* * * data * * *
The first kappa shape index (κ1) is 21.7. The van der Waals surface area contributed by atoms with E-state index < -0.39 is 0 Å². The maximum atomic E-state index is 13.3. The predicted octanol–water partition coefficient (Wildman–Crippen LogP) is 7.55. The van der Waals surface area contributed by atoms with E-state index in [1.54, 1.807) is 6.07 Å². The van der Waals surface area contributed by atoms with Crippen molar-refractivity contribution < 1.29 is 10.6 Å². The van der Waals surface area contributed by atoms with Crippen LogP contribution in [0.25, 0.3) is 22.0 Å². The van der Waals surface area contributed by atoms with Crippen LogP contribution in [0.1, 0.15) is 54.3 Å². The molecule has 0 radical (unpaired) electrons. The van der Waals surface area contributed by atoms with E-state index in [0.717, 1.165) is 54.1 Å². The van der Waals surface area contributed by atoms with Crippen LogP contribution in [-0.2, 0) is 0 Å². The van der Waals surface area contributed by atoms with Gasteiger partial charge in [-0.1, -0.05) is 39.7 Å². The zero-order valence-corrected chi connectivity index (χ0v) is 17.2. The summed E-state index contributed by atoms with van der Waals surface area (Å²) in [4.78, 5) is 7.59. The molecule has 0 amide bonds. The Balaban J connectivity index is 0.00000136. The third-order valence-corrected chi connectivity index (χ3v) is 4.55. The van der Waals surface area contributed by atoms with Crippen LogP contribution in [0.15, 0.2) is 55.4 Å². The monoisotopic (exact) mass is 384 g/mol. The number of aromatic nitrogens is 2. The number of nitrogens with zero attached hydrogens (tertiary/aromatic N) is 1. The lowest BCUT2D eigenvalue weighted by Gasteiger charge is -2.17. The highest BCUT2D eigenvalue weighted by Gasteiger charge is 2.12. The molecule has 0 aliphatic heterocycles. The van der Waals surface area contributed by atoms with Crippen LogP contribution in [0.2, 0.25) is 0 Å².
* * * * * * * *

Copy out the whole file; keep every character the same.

The first kappa shape index (κ1) is 21.7. The van der Waals surface area contributed by atoms with E-state index < -0.39 is 0 Å². The maximum atomic E-state index is 13.3. The predicted octanol–water partition coefficient (Wildman–Crippen LogP) is 7.55. The van der Waals surface area contributed by atoms with E-state index in [1.54, 1.807) is 6.07 Å². The van der Waals surface area contributed by atoms with Crippen molar-refractivity contribution < 1.29 is 10.6 Å². The van der Waals surface area contributed by atoms with Crippen LogP contribution in [0.25, 0.3) is 22.0 Å². The van der Waals surface area contributed by atoms with Crippen LogP contribution in [0.1, 0.15) is 54.3 Å². The molecule has 0 radical (unpaired) electrons. The van der Waals surface area contributed by atoms with E-state index in [0.717, 1.165) is 54.1 Å². The van der Waals surface area contributed by atoms with Crippen LogP contribution in [-0.2, 0) is 0 Å². The van der Waals surface area contributed by atoms with Gasteiger partial charge in [-0.1, -0.05) is 39.7 Å². The zero-order valence-corrected chi connectivity index (χ0v) is 17.2. The summed E-state index contributed by atoms with van der Waals surface area (Å²) in [4.78, 5) is 7.59. The molecule has 0 amide bonds. The Balaban J connectivity index is 0.00000136. The third-order valence-corrected chi connectivity index (χ3v) is 4.55. The van der Waals surface area contributed by atoms with Crippen LogP contribution in [0.15, 0.2) is 55.4 Å². The monoisotopic (exact) mass is 384 g/mol. The number of aromatic nitrogens is 2. The number of nitrogens with zero attached hydrogens (tertiary/aromatic N) is 1. The lowest BCUT2D eigenvalue weighted by Gasteiger charge is -2.17. The highest BCUT2D eigenvalue weighted by Gasteiger charge is 2.12. The molecule has 0 aliphatic heterocycles. The van der Waals surface area contributed by atoms with Crippen LogP contribution in [0.2, 0.25) is 0 Å².